The fruits of student cooperation: 
completely biodegradable jewellery packaging

Kaisa Jäntti showed the world how the packaging of a high-quality luxury item such as jewellery can be made entirely from biodegradable materials.

​Kaisa Jäntti, who graduated from Lahti University of Applied Sciences as a furniture designer, was inspired at the advanced stage of her studies by the design potential of foam-formed softwood pulp. She came across the idea while participating in the NoMa project led by VTT Technical Research Centre of Finland.

"The foam-formed softwood pulp felt soft and luxuriant. It came to me that this material could have potential in packaging design above all. This seemed so important that I decided to do my thesis on it," Jäntti says.

A new kind of material for the inside structure of the packaging

 The most innovative aspect of Jäntti's work is the use of soft biodegradable material for the inside structure of the packaging, instead of plastic. Foam-formed softwood pulp can also provide a pleasant experience on opening a package, as opposed to the plastic bubble wrap that is often used in packages and parcels.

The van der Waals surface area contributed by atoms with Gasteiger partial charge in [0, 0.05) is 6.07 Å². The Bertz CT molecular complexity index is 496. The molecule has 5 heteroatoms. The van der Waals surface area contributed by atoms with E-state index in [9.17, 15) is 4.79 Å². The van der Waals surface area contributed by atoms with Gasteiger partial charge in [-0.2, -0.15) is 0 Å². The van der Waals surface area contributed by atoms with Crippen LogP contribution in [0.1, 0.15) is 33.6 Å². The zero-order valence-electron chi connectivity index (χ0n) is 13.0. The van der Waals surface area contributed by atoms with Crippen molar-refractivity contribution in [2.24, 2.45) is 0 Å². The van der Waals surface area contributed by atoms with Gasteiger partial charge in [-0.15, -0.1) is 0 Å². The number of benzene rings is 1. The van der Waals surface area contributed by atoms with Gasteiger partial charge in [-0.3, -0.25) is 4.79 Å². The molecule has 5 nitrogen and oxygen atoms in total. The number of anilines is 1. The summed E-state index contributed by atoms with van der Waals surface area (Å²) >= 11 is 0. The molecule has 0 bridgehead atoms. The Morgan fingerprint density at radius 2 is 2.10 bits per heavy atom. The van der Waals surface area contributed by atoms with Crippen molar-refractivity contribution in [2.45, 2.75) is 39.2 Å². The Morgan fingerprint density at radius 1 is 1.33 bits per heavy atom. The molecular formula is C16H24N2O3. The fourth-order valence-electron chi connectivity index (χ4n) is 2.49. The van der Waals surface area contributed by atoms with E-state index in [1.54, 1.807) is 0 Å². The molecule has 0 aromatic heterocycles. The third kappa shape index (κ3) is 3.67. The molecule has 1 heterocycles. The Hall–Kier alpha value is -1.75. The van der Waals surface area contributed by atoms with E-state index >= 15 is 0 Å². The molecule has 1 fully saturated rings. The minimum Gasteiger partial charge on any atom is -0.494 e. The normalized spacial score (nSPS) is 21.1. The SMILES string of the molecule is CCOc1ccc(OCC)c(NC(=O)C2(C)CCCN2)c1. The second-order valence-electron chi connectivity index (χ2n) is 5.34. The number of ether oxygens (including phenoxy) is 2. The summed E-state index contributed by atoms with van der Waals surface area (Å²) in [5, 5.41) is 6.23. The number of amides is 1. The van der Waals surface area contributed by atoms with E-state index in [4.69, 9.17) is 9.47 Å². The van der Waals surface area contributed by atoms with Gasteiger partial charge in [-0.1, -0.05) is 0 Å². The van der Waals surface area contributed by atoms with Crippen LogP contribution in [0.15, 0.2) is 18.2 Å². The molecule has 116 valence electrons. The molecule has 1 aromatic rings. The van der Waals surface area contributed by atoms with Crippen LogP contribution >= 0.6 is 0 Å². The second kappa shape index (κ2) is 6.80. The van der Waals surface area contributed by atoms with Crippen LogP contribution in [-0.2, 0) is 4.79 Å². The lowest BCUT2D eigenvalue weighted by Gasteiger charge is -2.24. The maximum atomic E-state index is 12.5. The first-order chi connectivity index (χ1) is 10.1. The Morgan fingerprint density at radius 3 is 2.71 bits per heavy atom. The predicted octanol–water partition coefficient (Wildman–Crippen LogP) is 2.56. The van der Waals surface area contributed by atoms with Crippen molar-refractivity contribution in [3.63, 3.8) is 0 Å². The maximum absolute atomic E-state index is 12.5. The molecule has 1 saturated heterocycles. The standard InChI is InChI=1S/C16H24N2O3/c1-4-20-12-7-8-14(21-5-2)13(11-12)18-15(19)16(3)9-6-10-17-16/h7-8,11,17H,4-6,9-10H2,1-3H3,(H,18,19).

"In addition to using only biodegradable materials for inner structure of the packaging, I also wanted to design the packaging so that no glue would be necessary. Another important goal was to make recycling easier. All parts of the packaging – the inner structures made from foam formed pulp, and the paperboard components – can be disposed of in paperboard recycling containers. The key goal of my work is to set an example in the field by promoting environmentally-friendly packaging design," says Kaisa Jäntti.

Metsä Board cooperated with Jäntti on her thesis project. "When I had decided on the topic, Metsä Board prepared a suitable assignment. Metsä Board supported my ideas at every stage of the project, and the cooperation was really smooth . Multidisciplinary cooperation is important, and empowering."

Kaisa Jäntti's packaging is on display at the Habitare interior, design and furniture fair from 13–17 September 2017 at Messukeskus fair centre in Helsinki. Kaisa's work can be found in the NoMa project's FOR REST section, in The Block area, which showcases bold and innovative design.

The main participants in the NoMa project were VTT Technical Research Centre of Finland, the Lahti Institute of Design (part of the Lahti University of Applied Sciences) and Tekes – the Finnish Funding Agency for Innovation. The possibilities offered by foam-formed softwood pulp is examined as part of VTT's material research project, which is also funded by Metsä Board.

The foam-formed softwood pulp, used in the inner structures of the packaging, feels soft and luxuriant.
   ​​All parts of the packaging can be recycled easily.
Foam-formed softwood pulp is also a stylish and sustainable alternative for plastic bubble wrap.

See also:
How can packaging design help us do better with less?

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